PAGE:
Some days, you just can't get to the gym. Maybe you're eyeball-deep in schoolwork or, if you attend a university located smack dab in the middle of the South, like I do, maybe you can't bear the march across that sun-blasted campus to the student rec center. Heck, maybe you just need a lazy day.
Whatever your reason, there are going to be days you can't make it to the gym, which is inconvenient, considering that's where all the weights and equipment are. If you don't want to miss your workout, you'll need exercises that can be performed with minimal equipment – but still give you that burn. Here are five great options that, if done in sequence, make a great full-body workout:
Ah, the pushup. This tried and true exercise is a great measure of upper-body strength and, because it works multiple muscle groups at once, you'll burn a good amount of calories if you do enough of them. Still, it's important to note for this exercise – and all the exercises outlined below, for that matter – that form is absolutely key. Keep your head level, your elbows close to your body, your back straight and your feet firmly on the ground. For the best effect, lower yourself slowly until your elbows make an angle slightly smaller than 90 degrees. Hold yourself there briefly and then push yourself up. Try to do three sets of 12 to 15 repetitions if you're just starting out.
Nothing says "no equipment" quite like a full-body plank. Planks are a great way to work your core and abdominal muscles and, if you're just starting out, you'll probably get a burn like you've never felt before. To perform a plank, assume a good pushup stance, lower yourself onto your elbows and hold yourself there. Correct plank form consists of a 90-degree angle in your elbows, a slightly raised head and a straight back. Make sure your butt isn't too high in the air – or too low – as either error could lead to back issues. Try three one-minute sets to start out. If that's too easy, put an exercise ball under your feet to add some difficulty.
Note: You'll notice that the words "situp" and "crunch" don't appear on this list, and for good reason. Most trainers will discourage you from doing these "forward flexion" exercises because they put undue strain on your neck and upper back, and they're relatively ineffective. If you're stuck in your dorm room, stick with planks. No pun intended.
[Read: 4 Exercises Trainers Hate.]
Body weight squats:
Even without a barbell on your back, squats should be a big part of your workout. Because they work the biggest muscle in your body – your butt – they burn more calories per repetition than any other exercise. Plus, because you're not focusing on the large amount of weight on your back, you can make your form absolutely perfect and avoid back injury. To perform a perfect squat, stand with your feet shoulder-width apart and your toes facing forward. Hold your arms out in front of you to help you balance. As you squat, make sure your head stays up, your back stays straight and your heels stay firmly on the ground. You should go low enough that your knees form an angle around 90 degrees. Use a chair to help you with form.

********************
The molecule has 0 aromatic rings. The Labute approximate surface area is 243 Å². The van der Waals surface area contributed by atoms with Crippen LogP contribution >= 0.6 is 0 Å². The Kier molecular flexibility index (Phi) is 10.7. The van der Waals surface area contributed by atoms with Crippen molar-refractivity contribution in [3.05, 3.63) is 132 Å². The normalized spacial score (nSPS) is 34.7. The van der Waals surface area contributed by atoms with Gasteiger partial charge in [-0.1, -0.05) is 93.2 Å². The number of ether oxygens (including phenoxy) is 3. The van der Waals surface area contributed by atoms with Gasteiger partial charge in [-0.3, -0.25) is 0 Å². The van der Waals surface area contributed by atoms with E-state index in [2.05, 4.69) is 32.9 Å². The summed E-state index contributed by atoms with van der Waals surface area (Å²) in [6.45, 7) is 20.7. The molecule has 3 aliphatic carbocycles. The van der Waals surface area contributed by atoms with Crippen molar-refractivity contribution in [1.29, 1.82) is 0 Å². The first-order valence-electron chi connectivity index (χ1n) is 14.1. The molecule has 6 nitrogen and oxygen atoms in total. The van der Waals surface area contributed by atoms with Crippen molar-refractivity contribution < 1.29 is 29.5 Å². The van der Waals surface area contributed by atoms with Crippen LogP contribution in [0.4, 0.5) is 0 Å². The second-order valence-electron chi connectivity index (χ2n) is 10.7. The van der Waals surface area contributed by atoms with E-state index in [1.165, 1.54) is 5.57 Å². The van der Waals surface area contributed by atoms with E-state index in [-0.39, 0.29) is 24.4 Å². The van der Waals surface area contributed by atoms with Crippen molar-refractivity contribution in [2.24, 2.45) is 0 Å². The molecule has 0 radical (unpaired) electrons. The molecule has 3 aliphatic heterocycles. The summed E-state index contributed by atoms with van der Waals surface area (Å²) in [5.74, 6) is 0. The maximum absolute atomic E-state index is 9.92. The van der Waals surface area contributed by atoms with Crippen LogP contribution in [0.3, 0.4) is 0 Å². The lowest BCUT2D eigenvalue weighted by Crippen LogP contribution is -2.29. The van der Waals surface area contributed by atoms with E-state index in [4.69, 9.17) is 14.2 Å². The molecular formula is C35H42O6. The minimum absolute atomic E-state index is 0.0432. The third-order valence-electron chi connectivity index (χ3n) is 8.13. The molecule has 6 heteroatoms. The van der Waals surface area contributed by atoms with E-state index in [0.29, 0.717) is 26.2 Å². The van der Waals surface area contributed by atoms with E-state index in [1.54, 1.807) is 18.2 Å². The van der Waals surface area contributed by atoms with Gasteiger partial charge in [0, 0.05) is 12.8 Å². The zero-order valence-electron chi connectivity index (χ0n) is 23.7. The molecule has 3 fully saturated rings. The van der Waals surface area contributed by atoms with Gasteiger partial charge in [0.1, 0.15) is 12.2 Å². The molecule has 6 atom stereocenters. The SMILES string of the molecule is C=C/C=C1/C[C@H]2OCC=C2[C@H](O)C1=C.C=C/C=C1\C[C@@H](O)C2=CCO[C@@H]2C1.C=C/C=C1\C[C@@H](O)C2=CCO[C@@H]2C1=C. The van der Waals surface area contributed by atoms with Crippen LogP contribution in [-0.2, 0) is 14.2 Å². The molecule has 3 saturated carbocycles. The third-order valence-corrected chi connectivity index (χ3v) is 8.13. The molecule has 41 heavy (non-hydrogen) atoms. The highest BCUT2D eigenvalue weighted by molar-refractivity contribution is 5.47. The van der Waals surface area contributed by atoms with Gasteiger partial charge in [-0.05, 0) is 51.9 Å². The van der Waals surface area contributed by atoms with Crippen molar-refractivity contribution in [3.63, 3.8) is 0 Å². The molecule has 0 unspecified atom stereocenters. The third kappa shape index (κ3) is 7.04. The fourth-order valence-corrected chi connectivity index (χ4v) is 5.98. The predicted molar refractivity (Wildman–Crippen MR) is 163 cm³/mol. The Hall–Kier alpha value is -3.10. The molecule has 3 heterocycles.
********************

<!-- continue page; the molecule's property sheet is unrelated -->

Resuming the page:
Dips are the bane of my existence. I'm a tall guy, and with height usually comes long, dangly, lanky arms, at least in my case. Because of that, normal dips are really hard for me, so I compromise with chair dips. Chair dips give you a great tricep workout, and they're a little easier than regular dips. Plus, all you need is a chair, bench or low table to do them. A proper dip starts with your hands gripping a chair behind you, your arms straight and your legs out in front of you. Lower yourself until your elbows are at a 90-degree angle and then push yourself up. For added difficulty, put your feet on a raised surface in front of you.
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Pullups and chinups:
If the U.S. Marines use it to test upper-body strength, it's a good bet that it's an exercise worth doing. This is especially true for pullups. This is another compound-muscle exercise that's great for working your back and arms. You will, however, need to purchase a pull-bar of some kind, but they usually come pretty cheap ($20 to $30 at most sports and athletic stores), and most can be set up in any door frame. To perform a correct pullup, reach up and grab your pull-up bar in an overhand grip and hang. This is how you should start every repetition. From the hang, pull yourself up until your chin is above the bar. Then slowly let yourself down. For a chinup, simply grab the bar in an underhand grip.
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Steven Holbrook is a senior majoring in journalism at The University of Alabama in Tuscaloosa, Ala. In addition to finishing up his degree, he is currently working on attaining his personal trainer certification. He wants to use his fitness journey to help others attain their own fitness and nutrition goals. He loves a good omelet, aggravating his dog allergies and superhero t-shirts.